The American Museum and Garden in Bath

10 of the best museum gardens to visit

Strolling around a museum or gallery is still off the cards, but many museum gardens and gallery gardens are reopening this month. Here are ten of the best.

Although museums are staying closed in the UK due to Covid-19 government guidelines, many museum gardens are reopening to the public this month. Here are ten of our favourites, from historic country parks to contemporary, urban gardens, that you can visit now and beyond in line with social distancing rules. Always check the museum website and guidelines before visiting any of these museum gardens.

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Helen Elks-Smith's garden design in Hampshire
© Jason Ingram

1

Horniman Museum, London

The Band Stand at Horniman Museum Gardens
London’s distant skyline from the Bandstand in the Horniman Museum Gardens © Getty Images

The Horniman Museum’s garden in south London opened in 1895 and initially included a water garden, a wishing seat, tennis courts and a putting green. The museum now boasts 16-acres of gardens, with spectacular views of London (especially from the Bandstand), and visitors can enjoy the Sound Garden, Wildlife Garden, Meadow Field and even a Prehistoric Garden which features a display of ‘living fossils.’ It’s particularly popular with families and dogs can be let off their leads in the Meadow Field.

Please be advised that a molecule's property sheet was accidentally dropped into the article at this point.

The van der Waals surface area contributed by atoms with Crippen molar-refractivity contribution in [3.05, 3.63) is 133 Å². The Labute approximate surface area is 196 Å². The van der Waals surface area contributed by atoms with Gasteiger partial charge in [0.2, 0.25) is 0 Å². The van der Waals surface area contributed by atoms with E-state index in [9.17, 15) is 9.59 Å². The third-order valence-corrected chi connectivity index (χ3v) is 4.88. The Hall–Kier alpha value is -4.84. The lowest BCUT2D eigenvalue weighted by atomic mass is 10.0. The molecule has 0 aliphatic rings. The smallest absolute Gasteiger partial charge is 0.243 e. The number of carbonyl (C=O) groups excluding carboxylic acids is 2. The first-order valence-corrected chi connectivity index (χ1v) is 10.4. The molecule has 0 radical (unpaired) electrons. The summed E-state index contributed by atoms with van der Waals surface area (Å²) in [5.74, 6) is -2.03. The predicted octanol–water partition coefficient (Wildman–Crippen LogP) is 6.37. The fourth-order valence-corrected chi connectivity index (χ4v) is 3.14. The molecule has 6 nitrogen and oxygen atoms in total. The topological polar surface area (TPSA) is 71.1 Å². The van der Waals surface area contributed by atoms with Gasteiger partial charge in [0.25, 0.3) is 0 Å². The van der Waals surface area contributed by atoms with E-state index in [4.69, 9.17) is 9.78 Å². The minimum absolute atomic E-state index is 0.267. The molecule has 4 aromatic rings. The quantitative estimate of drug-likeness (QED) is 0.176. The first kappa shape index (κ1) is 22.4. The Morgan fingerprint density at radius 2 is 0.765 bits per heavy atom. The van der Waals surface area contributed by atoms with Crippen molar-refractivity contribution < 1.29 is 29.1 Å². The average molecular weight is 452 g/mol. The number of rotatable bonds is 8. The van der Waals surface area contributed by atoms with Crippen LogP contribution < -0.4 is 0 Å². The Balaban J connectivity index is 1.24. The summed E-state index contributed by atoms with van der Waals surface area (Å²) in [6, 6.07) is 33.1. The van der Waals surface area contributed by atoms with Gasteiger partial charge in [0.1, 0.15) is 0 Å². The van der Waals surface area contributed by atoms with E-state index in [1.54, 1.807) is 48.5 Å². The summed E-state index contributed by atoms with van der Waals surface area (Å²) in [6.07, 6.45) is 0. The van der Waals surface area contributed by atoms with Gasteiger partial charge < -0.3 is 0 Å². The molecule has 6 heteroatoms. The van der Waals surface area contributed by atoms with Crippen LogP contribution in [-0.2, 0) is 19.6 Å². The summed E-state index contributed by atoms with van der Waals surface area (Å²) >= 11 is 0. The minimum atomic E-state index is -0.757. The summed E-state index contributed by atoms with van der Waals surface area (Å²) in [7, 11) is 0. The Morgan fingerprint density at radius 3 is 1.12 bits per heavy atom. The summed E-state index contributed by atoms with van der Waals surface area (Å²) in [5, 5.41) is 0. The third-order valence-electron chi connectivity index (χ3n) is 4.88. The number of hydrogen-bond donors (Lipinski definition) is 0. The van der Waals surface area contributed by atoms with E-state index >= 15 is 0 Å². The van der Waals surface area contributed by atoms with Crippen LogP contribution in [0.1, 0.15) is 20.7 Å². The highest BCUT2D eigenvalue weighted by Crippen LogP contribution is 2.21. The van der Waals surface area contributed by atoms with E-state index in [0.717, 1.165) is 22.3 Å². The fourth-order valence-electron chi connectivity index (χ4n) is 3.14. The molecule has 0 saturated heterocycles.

Horniman Museum’s Gardens are open daily from 7.15am (Monday – Saturday), 8am (Sunday and Bank Holidays) until 8.50pm. 100 London Road, Forest Hill, London, SE23 3PQ. Find out more about the Horniman Gardens

2

American Museum, Bath

The American Museum and Garden in Bath
The American Museum and Garden in Bath
© Claire Takacs

Fans of free-form planting style should take a trip to the American Museum Gardens, just outside of Bath. They recently opened The New American Garden, which is the first European project by American landscape architect firm Oehme, van Sweden. Native American shrubs, perennials and bulbs feature prominently as well as an American rose collection. The garden’s Winding Way is wheelchair accessible and takes visitors around the lawn where you can spot sculptures of key figures from American history by sculptor Angela Connor. The museum’s gardens also include a replica of George Washington’s garden at Mount Vernon, a Lewis and Clark trail and an arboretum. Read our piece on the American Museum Garden. 

The American Museum Gardens are open daily except Mondays, 10am-5pm. Claverton Manor, Bath, BA2 7BD. Find out more about the American Museum Gardens